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Mad Max: ‘Punk’s Sistine Chapel’ – A Ballardian PrimerAuthor: Simon Sellars • Apr 3rd, 2015 •
Trailer for Mad Max: Fury Road (dir. George Miller, 2015).
Fury Road, the latest film in the Mad Max series, is released on 15 May. What would Ballard have made of it?
Well, as far as we can tell from this insane trailer, although Fury Road blends elements from all three previous Max films (rogue cop – the first Max; mutant kids – Thunderdome), the truck chase that takes up much of the film is clearly a reboot of Mad Max 2 (aka The Road Warrior).
And of course, Ballard loved Mad Max 2, going so far as to anoint it ‘Punk’s Sistine Chapel’.
To celebrate George Miller’s latest masterpiece, we are proud to present this Ballardian primer to the Mad Max Universe, featuring quotes from Ballard interviews and excerpts from my forthcoming book, Applied Ballardianism.
Quotes by J.G. Ballard
“Mad Max 2 is by far the best of the Mad Max series. With its insane vehicles and fearful body-armour, it is a vision of Armageddon as autogeddon. Mad Max 2 is punk’s Sistine Chapel.”
Quoted in ‘J.G. Ballard’s Top Ten Science Fiction Films’, The Independent, 25 May, 2005.
“I loved The Road Warrior – I thought it was a masterpiece. For ninety or so minutes I really knew what it was like to be an eight-cylinder engine under the hood of whatever car that was; the visceral impact of that film was extraordinary. And seen simply from a science-fiction point of view, it created a unique landscape with tremendous visual authority.”
Ballard, interviewed by Jonathan Cott. ‘The Strange Visions of J.G. Ballard’, published in Rolling Stone, Number 512, 19 November 1987.
International trailer for Mad Max 2 (aka The Road Warrior; dir. George Miller, 1981).
“One SF movie that did impress me, and colossally so, is The Road Warrior. That stunned me – I thought that was an amazing movie. The impact of the thing! Also, it was a credible future. I believed that. Technically and imaginatively it’s a stunning movie, and judged just as SF I thought it was very impressive.”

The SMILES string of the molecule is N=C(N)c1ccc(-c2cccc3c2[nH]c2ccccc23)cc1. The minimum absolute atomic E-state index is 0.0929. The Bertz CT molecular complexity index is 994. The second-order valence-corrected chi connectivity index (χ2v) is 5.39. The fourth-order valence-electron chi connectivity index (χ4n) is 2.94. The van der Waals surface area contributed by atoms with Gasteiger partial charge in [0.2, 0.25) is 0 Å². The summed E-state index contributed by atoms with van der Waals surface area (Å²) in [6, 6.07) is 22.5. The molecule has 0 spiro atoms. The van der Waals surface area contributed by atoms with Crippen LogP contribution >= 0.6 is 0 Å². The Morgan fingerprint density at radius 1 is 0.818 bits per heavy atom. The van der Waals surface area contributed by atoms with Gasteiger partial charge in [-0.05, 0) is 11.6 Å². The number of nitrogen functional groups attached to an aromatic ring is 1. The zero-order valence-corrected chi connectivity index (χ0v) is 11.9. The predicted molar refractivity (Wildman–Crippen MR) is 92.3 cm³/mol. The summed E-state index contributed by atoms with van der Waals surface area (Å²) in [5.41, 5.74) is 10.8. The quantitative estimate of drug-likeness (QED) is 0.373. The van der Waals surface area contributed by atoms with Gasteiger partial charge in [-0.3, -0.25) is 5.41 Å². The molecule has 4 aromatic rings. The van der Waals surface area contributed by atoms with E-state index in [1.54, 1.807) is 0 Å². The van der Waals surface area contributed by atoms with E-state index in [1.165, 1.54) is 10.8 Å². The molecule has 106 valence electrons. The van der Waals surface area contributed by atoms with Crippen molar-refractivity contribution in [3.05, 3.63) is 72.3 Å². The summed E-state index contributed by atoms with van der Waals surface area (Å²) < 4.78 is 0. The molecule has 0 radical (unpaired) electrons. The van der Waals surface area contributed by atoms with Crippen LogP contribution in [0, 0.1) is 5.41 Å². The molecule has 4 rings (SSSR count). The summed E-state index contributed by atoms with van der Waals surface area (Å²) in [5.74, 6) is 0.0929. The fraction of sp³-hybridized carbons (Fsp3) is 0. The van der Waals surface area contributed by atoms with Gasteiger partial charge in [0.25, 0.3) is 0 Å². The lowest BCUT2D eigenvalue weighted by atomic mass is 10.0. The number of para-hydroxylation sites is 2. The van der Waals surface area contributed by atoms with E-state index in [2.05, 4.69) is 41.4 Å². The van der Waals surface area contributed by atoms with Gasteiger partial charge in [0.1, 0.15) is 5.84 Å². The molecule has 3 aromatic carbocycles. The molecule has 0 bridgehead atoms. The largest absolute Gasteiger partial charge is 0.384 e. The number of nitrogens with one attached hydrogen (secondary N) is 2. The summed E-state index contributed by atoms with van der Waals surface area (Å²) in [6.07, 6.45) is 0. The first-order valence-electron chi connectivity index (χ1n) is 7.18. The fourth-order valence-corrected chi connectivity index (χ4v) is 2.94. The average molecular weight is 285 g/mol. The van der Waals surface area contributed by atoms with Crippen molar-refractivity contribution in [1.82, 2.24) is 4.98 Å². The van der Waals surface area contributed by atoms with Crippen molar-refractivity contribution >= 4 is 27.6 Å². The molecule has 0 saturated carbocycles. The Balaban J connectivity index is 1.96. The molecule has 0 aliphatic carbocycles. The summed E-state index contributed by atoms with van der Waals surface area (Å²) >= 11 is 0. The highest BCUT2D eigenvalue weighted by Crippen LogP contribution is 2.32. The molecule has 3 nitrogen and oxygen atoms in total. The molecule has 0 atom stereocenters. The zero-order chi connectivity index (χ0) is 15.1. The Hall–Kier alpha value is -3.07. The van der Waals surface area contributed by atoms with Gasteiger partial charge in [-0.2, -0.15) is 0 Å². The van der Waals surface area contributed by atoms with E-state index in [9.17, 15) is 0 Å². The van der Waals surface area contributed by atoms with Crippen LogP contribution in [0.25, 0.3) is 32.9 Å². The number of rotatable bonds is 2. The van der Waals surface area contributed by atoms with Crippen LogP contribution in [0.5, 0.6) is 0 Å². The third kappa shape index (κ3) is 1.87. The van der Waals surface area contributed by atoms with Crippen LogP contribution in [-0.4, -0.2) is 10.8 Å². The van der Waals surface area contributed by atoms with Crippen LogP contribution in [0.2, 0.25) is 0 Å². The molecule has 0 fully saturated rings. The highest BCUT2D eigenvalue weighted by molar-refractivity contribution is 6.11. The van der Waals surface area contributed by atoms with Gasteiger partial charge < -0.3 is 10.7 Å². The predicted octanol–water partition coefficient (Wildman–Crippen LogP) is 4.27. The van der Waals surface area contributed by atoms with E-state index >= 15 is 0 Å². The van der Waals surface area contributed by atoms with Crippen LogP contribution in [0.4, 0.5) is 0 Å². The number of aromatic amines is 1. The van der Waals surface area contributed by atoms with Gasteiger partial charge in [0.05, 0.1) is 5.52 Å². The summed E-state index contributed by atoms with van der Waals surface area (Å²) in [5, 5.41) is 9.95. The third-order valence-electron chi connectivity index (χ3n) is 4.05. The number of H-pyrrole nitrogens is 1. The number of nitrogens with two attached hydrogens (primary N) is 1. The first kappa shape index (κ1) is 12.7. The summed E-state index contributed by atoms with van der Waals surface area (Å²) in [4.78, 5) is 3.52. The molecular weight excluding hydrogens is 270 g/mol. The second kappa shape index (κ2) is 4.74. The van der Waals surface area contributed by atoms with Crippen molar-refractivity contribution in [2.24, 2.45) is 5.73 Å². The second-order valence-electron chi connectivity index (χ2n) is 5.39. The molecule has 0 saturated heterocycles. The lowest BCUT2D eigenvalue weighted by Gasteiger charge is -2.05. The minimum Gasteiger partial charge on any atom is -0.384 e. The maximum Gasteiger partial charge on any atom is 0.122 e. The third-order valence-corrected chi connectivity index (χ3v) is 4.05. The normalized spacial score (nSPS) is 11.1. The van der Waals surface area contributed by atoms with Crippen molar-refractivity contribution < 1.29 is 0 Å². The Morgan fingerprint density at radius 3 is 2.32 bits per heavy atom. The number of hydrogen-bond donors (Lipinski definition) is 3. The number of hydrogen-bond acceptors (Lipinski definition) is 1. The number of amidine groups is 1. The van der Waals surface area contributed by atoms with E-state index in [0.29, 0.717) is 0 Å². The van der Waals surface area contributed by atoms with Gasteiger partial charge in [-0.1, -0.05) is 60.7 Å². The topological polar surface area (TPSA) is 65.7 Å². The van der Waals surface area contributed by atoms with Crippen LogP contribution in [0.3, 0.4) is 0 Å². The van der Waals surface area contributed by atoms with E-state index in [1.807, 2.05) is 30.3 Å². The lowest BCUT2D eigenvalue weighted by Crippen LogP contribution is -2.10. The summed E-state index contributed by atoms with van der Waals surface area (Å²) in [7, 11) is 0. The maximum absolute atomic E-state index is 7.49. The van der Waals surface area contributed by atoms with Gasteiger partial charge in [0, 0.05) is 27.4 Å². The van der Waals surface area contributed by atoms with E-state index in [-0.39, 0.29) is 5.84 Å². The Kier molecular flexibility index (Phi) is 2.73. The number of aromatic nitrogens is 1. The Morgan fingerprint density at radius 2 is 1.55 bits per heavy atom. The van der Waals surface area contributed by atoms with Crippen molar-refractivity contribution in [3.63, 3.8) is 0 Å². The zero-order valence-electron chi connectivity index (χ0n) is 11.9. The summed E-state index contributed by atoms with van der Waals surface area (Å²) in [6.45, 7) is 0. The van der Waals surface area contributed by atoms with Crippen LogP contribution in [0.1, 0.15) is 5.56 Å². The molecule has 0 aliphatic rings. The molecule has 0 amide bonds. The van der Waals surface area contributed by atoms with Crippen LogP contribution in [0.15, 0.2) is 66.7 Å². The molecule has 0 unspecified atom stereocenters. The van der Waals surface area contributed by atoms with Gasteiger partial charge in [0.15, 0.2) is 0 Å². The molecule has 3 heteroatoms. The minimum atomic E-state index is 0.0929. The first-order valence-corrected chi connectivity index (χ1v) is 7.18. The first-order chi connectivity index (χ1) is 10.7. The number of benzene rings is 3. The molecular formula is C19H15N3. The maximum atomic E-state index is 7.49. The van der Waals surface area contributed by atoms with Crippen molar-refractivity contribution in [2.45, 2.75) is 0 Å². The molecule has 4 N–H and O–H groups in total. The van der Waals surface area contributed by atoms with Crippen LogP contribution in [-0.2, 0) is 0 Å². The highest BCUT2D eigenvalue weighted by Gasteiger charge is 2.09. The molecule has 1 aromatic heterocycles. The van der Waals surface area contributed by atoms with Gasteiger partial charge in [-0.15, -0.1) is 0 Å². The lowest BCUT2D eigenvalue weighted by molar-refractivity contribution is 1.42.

“Even allowing for vast budgets, the unrivaled resources of today’s special effects, high-definition lenses and optimum film stock and processing-how often do you see a film like Mad Max 2? They all ought to be like that!”
Ballard, interviewed by Andrea Juno & V. Vale. ‘Interview by A. Juno & V. Vale’, published in RE/Search 8/9: J. G. Ballard (RE/Search, 1984).
“Did you see Mad Max 2? That’s a wonderful film, a genuinely apocalyptic movie. Mad Max I is not so good, and Mad Max III goes into SF of the worst kind. It must be seen in the cinema, not on video.”
Ballard, interviewed by Lynne Fox in 1991, published in J.G. Ballard: Conversations (ed. V. Vale, RE/Search Publications, 2005).
“Mad Max 2 doesn’t hold up on the small screen. It needs the big screen. I saw clips on TV before I saw it in the cinema, and I remember thinking, ‘Oh, it’s just a lot of trucks plunging around.’ When I saw it in the cinema it just overwhelmed me… I have seen it recently; in fact, someone gave me the three videos, the first, the second and the Thunderdome one, which was a big disappointment, and I have watched it again. I think it’s an amazing film, a genuine small masterpiece in its way. Some films just demand the big screen, really; they lose everything on TV.”
Ballard, interviewed by David Pringle, published in SFX #9, Feb 1996.
Extracts from the forthcoming book, Applied Ballardianism: A Theory of Nothing, by Simon Sellars.
Opening chase scene from Mad Max (dir. George Miller, 1979).
Melburnians have a keen awareness of the status symbols and hidden meanings embedded in car culture. The narrative of Melbourne’s growth, as historian Graeme Davison has explained, can be told through the history of its ‘car wars’, a series of technological skirmishes shaping the modern city. Wars between cars and pedestrians; between young and old people; between roads and the natural world; between bikers and drivers; between drivers and cyclists.
‘The apocalyptic violence of Mad Max,’ wrote Davison, ‘recalls a moment when Melbourne’s roads were truly killing fields.’
To Melburnians, Mad Max and that other great chronicle of our feudal car wars, Peter Weir’s The Cars that Ate Paris, are not fiction films but documentaries.